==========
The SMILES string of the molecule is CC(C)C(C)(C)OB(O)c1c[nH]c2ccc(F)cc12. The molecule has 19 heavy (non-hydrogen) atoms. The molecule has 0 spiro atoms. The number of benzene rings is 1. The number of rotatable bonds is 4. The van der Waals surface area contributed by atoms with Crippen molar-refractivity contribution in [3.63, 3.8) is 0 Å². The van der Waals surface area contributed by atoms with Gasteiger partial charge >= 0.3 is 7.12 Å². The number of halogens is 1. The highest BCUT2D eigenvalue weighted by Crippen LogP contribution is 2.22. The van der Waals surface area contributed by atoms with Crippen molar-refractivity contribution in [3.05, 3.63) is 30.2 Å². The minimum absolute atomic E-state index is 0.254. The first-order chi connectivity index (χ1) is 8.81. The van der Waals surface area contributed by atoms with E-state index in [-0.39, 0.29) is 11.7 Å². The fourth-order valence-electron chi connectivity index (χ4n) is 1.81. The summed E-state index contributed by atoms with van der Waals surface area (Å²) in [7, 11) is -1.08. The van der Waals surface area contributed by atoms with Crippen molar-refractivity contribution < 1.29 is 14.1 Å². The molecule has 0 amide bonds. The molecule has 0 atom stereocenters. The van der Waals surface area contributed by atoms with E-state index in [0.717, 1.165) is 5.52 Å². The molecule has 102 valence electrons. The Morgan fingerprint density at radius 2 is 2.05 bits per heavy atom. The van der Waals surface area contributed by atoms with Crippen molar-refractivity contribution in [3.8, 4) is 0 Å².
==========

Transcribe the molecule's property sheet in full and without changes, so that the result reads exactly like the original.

The SMILES string of the molecule is CC(C)C(C)(C)OB(O)c1c[nH]c2ccc(F)cc12. The molecule has 19 heavy (non-hydrogen) atoms. The molecule has 0 spiro atoms. The number of benzene rings is 1. The number of rotatable bonds is 4. The van der Waals surface area contributed by atoms with Crippen molar-refractivity contribution in [3.63, 3.8) is 0 Å². The van der Waals surface area contributed by atoms with Gasteiger partial charge >= 0.3 is 7.12 Å². The number of halogens is 1. The highest BCUT2D eigenvalue weighted by Crippen LogP contribution is 2.22. The van der Waals surface area contributed by atoms with Crippen molar-refractivity contribution in [3.05, 3.63) is 30.2 Å². The minimum absolute atomic E-state index is 0.254. The first-order chi connectivity index (χ1) is 8.81. The van der Waals surface area contributed by atoms with E-state index in [-0.39, 0.29) is 11.7 Å². The fourth-order valence-electron chi connectivity index (χ4n) is 1.81. The summed E-state index contributed by atoms with van der Waals surface area (Å²) in [7, 11) is -1.08. The van der Waals surface area contributed by atoms with Crippen molar-refractivity contribution < 1.29 is 14.1 Å². The molecule has 0 amide bonds. The molecule has 0 atom stereocenters. The van der Waals surface area contributed by atoms with E-state index in [0.717, 1.165) is 5.52 Å². The molecule has 102 valence electrons. The Morgan fingerprint density at radius 2 is 2.05 bits per heavy atom. The van der Waals surface area contributed by atoms with Crippen molar-refractivity contribution in [3.8, 4) is 0 Å².